from “Talks on the Sacraments”
Rev. Arthur Tonne, O.F.M.
June 22, 1947
Confession & the Anglican
Rev. Lambert Brockman, O.F.M.
Very Rev. Romuald Mollaun, O.F.M., S.T.D.
Rev. Louis S. Hauber, S.T.D.
Most Rev. George J. Donnelly, S.T.D.
Bishop of Leavenworth
Bishop Curtis of Wilmington, Delaware, was one of the most illustrious American
converts to the Church. In an address on how he became a Catholic he
started with the blunt statement: “Confession made a Catholic of me.”
When he was pastor of a prominent Anglican parish in New York City his bishop
came to officiate at some solemn ceremony. The afternoon before the
solemnity Reverend Curtis requested his bishop to hear his confession. The
latter put him off. In the evening the penitent repeated his request but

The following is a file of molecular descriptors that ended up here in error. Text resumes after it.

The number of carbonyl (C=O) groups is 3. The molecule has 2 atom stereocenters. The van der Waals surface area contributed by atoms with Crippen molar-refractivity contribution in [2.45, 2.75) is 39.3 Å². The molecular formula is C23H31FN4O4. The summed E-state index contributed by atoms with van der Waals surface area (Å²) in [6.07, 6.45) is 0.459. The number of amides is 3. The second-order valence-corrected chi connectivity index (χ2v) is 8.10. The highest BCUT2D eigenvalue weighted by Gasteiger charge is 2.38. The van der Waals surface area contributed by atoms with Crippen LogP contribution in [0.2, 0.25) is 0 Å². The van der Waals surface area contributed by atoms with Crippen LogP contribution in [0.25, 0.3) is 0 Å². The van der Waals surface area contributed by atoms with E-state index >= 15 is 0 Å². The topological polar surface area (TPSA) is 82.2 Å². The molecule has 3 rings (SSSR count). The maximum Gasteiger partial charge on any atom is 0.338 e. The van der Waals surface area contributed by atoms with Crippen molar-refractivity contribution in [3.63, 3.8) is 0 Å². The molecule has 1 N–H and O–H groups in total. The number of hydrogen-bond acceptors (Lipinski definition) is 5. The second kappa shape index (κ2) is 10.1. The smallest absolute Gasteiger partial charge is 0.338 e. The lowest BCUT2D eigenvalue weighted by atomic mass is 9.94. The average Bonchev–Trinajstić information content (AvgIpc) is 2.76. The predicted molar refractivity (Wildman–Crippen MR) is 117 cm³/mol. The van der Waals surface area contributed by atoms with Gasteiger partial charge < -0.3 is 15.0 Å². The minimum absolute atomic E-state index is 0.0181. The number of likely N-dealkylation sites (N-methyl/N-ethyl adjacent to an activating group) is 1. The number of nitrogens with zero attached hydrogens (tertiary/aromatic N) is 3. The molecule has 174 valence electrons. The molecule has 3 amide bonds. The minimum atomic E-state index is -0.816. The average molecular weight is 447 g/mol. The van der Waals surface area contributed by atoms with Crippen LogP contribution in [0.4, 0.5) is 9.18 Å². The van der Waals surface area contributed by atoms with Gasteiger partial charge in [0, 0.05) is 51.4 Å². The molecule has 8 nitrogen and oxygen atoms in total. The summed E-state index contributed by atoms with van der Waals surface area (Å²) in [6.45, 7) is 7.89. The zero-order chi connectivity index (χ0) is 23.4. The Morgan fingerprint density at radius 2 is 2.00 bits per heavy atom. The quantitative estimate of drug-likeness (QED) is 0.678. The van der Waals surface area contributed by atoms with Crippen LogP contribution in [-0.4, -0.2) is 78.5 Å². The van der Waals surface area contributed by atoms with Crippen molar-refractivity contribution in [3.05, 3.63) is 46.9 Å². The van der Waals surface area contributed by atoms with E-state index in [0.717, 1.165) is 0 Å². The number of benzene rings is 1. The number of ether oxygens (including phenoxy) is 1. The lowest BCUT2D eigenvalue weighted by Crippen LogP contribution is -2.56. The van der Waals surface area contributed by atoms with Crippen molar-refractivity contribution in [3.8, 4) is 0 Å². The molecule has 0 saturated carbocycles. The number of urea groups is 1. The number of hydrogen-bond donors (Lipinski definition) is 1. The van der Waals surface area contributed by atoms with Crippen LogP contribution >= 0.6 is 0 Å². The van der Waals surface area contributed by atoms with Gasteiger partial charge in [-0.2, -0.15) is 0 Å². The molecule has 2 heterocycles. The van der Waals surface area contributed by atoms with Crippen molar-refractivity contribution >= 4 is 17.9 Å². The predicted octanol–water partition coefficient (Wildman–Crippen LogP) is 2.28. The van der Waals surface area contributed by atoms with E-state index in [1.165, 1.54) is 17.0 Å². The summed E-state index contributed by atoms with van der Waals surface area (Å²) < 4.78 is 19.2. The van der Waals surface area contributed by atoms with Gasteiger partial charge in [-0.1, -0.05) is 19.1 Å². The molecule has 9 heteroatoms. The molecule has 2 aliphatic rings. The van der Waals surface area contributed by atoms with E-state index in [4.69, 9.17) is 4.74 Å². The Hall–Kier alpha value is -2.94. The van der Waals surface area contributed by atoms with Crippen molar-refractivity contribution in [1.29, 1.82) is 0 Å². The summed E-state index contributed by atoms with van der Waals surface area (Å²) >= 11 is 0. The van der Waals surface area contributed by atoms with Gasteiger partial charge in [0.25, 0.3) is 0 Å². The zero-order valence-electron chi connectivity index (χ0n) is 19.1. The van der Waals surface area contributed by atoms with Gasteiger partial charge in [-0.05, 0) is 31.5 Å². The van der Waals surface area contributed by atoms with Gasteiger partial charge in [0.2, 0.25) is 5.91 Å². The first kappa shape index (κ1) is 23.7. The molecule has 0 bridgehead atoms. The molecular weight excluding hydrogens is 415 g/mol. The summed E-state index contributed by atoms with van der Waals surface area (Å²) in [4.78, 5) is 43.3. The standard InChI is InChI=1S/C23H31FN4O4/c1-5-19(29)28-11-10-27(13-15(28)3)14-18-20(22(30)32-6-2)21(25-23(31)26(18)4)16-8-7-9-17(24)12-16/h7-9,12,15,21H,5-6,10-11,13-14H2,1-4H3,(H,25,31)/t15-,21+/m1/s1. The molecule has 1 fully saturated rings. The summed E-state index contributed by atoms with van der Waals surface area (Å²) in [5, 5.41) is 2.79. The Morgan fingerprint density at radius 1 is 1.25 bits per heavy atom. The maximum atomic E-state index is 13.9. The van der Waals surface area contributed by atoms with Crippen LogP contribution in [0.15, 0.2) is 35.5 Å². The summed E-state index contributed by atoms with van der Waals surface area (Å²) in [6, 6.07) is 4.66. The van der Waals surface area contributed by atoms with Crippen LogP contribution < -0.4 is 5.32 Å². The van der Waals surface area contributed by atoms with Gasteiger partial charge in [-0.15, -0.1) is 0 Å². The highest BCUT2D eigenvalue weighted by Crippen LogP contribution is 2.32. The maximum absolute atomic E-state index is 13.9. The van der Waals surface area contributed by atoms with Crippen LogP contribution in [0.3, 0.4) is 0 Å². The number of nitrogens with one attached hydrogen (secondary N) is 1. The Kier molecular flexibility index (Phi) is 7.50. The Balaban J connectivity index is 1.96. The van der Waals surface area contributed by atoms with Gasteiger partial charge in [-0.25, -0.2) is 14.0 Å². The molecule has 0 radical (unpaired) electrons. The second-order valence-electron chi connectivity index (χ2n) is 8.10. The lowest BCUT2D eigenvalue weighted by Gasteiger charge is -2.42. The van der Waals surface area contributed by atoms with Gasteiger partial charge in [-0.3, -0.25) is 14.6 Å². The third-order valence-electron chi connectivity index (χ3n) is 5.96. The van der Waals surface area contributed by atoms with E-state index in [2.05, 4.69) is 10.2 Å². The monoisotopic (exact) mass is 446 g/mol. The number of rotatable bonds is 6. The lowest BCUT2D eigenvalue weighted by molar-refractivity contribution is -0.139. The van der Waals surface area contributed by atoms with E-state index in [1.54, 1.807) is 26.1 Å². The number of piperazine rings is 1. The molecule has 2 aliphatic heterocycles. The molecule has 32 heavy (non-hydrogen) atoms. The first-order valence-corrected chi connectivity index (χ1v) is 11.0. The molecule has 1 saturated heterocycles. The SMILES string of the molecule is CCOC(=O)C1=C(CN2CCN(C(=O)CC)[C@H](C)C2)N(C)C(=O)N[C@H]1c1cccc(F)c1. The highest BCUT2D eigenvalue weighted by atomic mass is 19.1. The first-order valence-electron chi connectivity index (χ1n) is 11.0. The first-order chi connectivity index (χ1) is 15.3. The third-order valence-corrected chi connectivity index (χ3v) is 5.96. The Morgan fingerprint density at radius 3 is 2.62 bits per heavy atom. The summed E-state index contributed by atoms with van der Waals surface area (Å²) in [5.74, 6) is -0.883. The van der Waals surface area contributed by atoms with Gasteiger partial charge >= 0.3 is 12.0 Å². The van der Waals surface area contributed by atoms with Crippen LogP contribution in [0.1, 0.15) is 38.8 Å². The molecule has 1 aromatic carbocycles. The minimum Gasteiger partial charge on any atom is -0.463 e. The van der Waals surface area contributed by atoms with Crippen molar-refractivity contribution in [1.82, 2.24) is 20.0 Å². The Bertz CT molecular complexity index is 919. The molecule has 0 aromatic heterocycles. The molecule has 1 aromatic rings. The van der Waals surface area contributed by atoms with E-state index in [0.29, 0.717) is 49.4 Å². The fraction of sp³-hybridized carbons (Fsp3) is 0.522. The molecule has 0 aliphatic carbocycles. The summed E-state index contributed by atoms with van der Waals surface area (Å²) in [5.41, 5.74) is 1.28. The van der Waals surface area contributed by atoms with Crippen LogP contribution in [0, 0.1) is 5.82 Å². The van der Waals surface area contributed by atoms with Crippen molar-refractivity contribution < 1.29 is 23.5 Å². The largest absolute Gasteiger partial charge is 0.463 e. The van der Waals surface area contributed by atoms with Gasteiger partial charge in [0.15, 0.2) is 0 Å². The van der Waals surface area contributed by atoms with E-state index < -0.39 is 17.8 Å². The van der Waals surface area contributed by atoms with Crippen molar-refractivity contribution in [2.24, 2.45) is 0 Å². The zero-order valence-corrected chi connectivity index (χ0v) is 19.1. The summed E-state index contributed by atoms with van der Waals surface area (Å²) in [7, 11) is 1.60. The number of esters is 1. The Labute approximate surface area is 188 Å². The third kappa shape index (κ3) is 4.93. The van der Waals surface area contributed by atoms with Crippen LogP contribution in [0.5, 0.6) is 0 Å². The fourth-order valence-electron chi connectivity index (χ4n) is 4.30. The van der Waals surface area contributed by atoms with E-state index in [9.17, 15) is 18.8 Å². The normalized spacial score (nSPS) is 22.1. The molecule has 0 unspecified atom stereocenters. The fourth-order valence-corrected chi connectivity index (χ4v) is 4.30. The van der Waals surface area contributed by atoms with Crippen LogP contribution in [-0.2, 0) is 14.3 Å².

the bishop told him to wait until morning. Next morning the pastor again
expressed his desire to go to confession. The bishop objected: “Reverend
Curtis, why do you want to go to confession anyway? It is all right for
the laity who desire it, but we of the clergy should be able to do without it.”
Curtis was not satisfied. He felt the need of telling his sins and having
them forgiven. He found his way to St. Mary’s Catholic Seminary where he
begged the rector to hear his confession. That good priest, gracious and
smiling, explained to Curtis that his Anglican bishop was right in refusing to
hear his confession, because he had no power to forgive sins. This
statement startled Reverend Curtis, so the rector went on to explain that
Anglican orders were no orders. They were invalid. Neither an
Anglican bishop nor and Anglican priest could forgive sin.
This set Curtis thinking. He studied, he thought, he prayed. He led a
Christ-like life. Soon he realized that the only sin-forgiving Church was
the Catholic Church. He became a Catholic, a priest, and later an